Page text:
Bible Study Resources - Tips, Online Bible Search, Devotions

5 Benefits Christians Forfeit by Not Memorizing Scripture

  • Alice William
  • 2018 16 Jul
5 Benefits Christians Forfeit by Not Memorizing Scripture

In this day and age where you can look up almost anything with the tap of a button or voice commands, how is memorizing Scripture relevant? Is memorization a practice that transcends time or has it lost its significance?

Brad Leithauser, writes about the relevance and importance of memorizing poems in The New Yorker and this is his observation.

“The best argument for verse memorization may be that it provides us with knowledge of a qualitatively and physiologically different variety: you take the poem inside you, into your brain chemistry if not your blood, and you know it at a deeper, bodily level than if you simply read it off a screen.”

Memorizing a piece of literature, a poem, or a verse holds a dear place in the heart. The way your brain interacts with it and interprets it is so personal. Recovering and reciting, then becomes a rewarding experience. However, memorizing Scripture has way more significance in the life of a believer.

Here are five benefits Christians forfeit by neglecting Scripture memorization.

Photo Credit: Unsplash/Vidar Nordli Mathisen

1. Readiness to Provide a Good Defense

1. Readiness to Provide a Good Defense

"But sanctify the Lord God in your hearts, and always be ready to give a defense to everyone who asks you a reason for the hope that is in you, with meekness and fear;" (1 Peter 3:15).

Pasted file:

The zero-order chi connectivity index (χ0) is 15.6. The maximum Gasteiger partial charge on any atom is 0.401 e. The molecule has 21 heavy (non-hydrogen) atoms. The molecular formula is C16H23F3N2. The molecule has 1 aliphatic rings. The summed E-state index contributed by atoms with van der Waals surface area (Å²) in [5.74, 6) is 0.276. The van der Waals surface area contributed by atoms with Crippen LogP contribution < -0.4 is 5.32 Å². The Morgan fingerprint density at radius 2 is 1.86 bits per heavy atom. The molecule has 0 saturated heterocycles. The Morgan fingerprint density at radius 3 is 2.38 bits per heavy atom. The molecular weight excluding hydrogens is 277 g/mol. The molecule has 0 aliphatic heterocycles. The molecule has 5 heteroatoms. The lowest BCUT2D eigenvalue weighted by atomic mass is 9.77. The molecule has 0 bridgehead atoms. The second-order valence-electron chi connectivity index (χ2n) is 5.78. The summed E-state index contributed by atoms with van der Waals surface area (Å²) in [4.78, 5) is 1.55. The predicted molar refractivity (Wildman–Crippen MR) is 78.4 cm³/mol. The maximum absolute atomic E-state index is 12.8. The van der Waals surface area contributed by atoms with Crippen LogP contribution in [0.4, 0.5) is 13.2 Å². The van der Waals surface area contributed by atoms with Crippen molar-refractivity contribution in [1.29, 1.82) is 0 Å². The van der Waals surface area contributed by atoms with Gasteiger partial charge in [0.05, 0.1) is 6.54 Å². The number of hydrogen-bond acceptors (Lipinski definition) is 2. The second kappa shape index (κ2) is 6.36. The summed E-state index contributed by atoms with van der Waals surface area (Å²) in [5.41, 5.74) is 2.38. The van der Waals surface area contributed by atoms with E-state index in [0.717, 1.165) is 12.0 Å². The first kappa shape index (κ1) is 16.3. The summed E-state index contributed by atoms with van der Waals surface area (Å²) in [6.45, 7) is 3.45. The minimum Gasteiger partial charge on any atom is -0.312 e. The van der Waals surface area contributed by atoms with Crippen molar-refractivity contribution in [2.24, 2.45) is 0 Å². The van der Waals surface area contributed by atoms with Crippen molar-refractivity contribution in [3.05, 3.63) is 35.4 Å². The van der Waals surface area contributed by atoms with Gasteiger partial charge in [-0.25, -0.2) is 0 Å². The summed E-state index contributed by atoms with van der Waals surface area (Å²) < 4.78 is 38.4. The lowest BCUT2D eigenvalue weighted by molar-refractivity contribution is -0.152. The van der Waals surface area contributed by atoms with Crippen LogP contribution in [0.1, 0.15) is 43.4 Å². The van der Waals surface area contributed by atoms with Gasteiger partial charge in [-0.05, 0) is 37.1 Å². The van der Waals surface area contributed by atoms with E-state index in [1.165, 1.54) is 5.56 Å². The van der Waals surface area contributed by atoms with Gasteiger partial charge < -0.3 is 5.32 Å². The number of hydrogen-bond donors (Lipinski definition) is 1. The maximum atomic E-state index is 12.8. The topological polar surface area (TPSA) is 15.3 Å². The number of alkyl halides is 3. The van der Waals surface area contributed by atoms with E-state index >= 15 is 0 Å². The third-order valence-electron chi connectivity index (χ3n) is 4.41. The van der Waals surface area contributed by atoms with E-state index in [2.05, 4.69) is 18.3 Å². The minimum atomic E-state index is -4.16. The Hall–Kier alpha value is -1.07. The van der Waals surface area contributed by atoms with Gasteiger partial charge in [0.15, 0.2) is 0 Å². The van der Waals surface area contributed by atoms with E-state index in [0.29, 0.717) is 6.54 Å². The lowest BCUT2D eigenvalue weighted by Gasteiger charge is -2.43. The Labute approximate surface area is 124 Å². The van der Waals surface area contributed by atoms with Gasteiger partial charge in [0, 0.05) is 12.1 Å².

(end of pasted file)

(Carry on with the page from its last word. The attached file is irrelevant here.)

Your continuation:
This verse calls us to be always ready to give defense to anyone who challenges our hope. And a good defense comes from deep relationship with the word of God. Unless you have identified the key verses and committed them to memory, you can't present a good validation.

There have been several occasions when during a conversation I would be reminded of a verse but didn’t know the exact words or the reference. I regret that I should have memorized it. I’ve also noticed a lot of times in question panels, when speakers are asked spontaneous questions, they are ready with the answer and better yet, the supportive Bible verses. This helps them provide a convincing and right response, because God’s word is the truth.

Photo Credit: Thinkstock

"We can retrieve the verse from memory and speak truth when it needs to be heard."

"We can retrieve the verse from memory and speak truth when it needs to be heard."

Even if we aren’t going to be speaking in a panel, it is good to have the key doctrinal verses in the arsenal, so that, when the opportunity presents itself, we won’t have to scramble for words. We can retrieve the verse from memory and speak truth when it needs to be heard. Quoting the word of God will be more powerful and uplifting, when we try to speak truth and defend our faith amidst a sea of doubt and unbelief. 

Photo Credit: Unsplash/Guilherme Stecanella

2. Ability to Recall Scripture During Prayer

2. Ability to Recall Scripture During Prayer